An icon passes: Longtime Squaw local Betty Walsh remembered as strong, community-minded | SierraSun.com

An icon passes: Longtime Squaw local Betty Walsh remembered as strong, community-minded

Amy Edgett
Sierra Sun
Submitted photoBetty Walsh, lower left, is surrounded by family at the Poulsen's party in August 2011. Back row from left: David Naughton, Sasson Jahanian and John Walsh. Middle from left: Kendal Naughton, Bryce Walsh, Debbie Dutton and Lynda Walsh. Bottom row: Betty and Jayda Walsh.
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OLYMPIC VALLEY, Calif. and#8212; and#8220;God bless Betty; she was a pistol,and#8221; said Bill Jensen, owner of Granite Chief Communications, of Squaw Valley icon Betty Walsh. and#8220;She was part of a very glorious era of Squaw Valley, with Alex Cushing and the East coast crew. She worked at the Cal Neva during a glamorous era of Lake Tahoe. She was a joy to be around, with an infectious joie de vivre.and#8221;

Walsh, who will be remembered by friends and family as a strong woman who possessed an infectious, community-minded spirit, died Jan. 10, 2012. She was 83.

Betty was born Aug. 6, 1928, in Vancouver, Canada. She moved to Squaw Valley in 1958 and worked during the 1960 Olympics, living in the valley for 53 years. She loved being a part of the Squaw Valley community, friends and family said.

and#8220;We were neighbors on Forest Glen beginning in 1964. Betty was married to Jack Walsh. Our children (Christine, Rob and Lisa) grew up with Betty’s, sharing baby-sitting, snow shoveling, going to the pool, playing tennis,and#8221; said longtime Squaw Valley resident Jean Sproehnle. and#8220;Betty always sent super-wholesome nutritious food, way before it was in fashion, in the kids’ lunches and to ski races.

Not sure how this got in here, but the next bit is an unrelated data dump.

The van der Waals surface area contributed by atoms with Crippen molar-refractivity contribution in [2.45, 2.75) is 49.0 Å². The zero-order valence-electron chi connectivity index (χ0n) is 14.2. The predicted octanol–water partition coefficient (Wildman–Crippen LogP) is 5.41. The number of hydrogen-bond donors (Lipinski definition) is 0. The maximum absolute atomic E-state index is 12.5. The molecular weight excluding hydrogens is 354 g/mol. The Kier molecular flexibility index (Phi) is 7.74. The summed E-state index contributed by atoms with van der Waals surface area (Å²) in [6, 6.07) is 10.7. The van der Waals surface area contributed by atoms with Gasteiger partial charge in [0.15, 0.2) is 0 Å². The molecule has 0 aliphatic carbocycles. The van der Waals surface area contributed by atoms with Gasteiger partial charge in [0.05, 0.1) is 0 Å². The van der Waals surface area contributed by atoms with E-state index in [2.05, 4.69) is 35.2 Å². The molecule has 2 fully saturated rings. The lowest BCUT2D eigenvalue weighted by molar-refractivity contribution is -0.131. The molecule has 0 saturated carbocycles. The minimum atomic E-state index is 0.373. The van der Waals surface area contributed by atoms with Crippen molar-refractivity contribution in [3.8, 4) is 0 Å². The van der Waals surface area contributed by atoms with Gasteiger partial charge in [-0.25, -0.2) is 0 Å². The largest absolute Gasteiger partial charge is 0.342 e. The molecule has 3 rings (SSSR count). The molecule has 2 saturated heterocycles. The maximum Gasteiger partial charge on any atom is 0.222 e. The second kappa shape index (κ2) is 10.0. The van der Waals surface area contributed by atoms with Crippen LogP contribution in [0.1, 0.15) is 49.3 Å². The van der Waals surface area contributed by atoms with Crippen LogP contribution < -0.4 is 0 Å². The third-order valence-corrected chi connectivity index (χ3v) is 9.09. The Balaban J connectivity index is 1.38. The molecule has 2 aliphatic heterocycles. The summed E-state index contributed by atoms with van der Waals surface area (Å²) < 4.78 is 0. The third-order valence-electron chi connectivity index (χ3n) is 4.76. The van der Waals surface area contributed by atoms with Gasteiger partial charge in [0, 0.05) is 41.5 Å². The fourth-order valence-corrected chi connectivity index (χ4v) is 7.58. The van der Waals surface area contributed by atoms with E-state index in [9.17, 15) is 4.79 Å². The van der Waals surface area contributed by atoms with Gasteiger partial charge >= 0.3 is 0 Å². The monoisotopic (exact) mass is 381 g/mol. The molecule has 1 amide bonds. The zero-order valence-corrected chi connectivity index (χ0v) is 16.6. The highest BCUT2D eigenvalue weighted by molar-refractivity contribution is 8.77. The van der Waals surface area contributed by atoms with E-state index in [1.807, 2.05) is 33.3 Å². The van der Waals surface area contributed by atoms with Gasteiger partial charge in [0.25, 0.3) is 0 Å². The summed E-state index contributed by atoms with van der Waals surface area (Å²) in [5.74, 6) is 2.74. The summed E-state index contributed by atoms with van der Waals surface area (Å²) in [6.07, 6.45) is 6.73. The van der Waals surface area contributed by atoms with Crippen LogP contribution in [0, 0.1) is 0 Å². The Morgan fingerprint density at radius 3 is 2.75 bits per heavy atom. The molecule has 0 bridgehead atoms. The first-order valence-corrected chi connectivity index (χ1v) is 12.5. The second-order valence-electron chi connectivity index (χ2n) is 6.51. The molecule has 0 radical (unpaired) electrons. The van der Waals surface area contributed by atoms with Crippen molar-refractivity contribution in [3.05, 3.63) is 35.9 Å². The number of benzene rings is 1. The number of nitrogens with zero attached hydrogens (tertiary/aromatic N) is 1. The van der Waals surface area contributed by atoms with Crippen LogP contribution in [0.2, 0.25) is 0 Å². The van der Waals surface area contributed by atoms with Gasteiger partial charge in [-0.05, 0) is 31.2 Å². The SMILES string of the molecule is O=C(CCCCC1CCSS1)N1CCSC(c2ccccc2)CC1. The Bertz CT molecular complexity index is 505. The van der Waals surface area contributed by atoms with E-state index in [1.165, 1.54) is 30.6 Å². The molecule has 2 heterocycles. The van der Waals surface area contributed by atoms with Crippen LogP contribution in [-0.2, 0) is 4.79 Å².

and#8220;We (with husband John) remember Betty working at Roos Atkins’ sport shop in Squaw, modeling, playing great tennis, sporting the best tan in the valley and spreading the and#8216;news’ and#8212; her nickname was Tom Tom and#8212; which she related to her best friends and#8230; usually at 7 a.m. Betty had a very active social life and we received many of her friend’s calls, since our telephone numbers were one digit apart. Betty was just great at everything she did, she had a great presence. Betty was a classic and will be greatly missed by many.and#8221;

Betty raised five children, two of whom and#8212; Lynn Jahanian and Billy Dutton and#8212; preceded her in death. Betty is survived by three children, Debbie Dutton, Brad Dutton and John Walsh; 12 grandchildren and four great grandchildren.

and#8220;Billy Dutton was one of my Dad’s best friends, and so I met her (Betty) when I was really little,and#8221; wrote Squaw Valley Olympic skier Marco Sullivan. and#8220;I cannot say that I knew her well, but I was always surprised when I would see her in the Valley in recent years and she would say how proud she was of my ski racing success. The Walsh/Dutton family has a great legacy around the area and she left behind a great family that I am sure will continue to make her proud.and#8221;

Betty’s passing took place peacefully, with family and friends by her side. She loved swimming in the lakes and spending time with her grandchildren.

and#8220;The Dutton family has been a celebrated part of the Squaw Valley community for decades, and Betty was a central and beloved figure in the Squaw community for so very long,and#8221; said Squaw Valley CEO Andy Wirth. and#8220;All of us at Squaw mourn her loss but importantly look to join with the family in celebrating her life at Sunday’s service.and#8221;

A celebration of Betty’s life will take place 4 p.m., Sunday, Jan. 22 at the Olympic Village Lodge, 1901 Chamonix Place in Squaw Valley.




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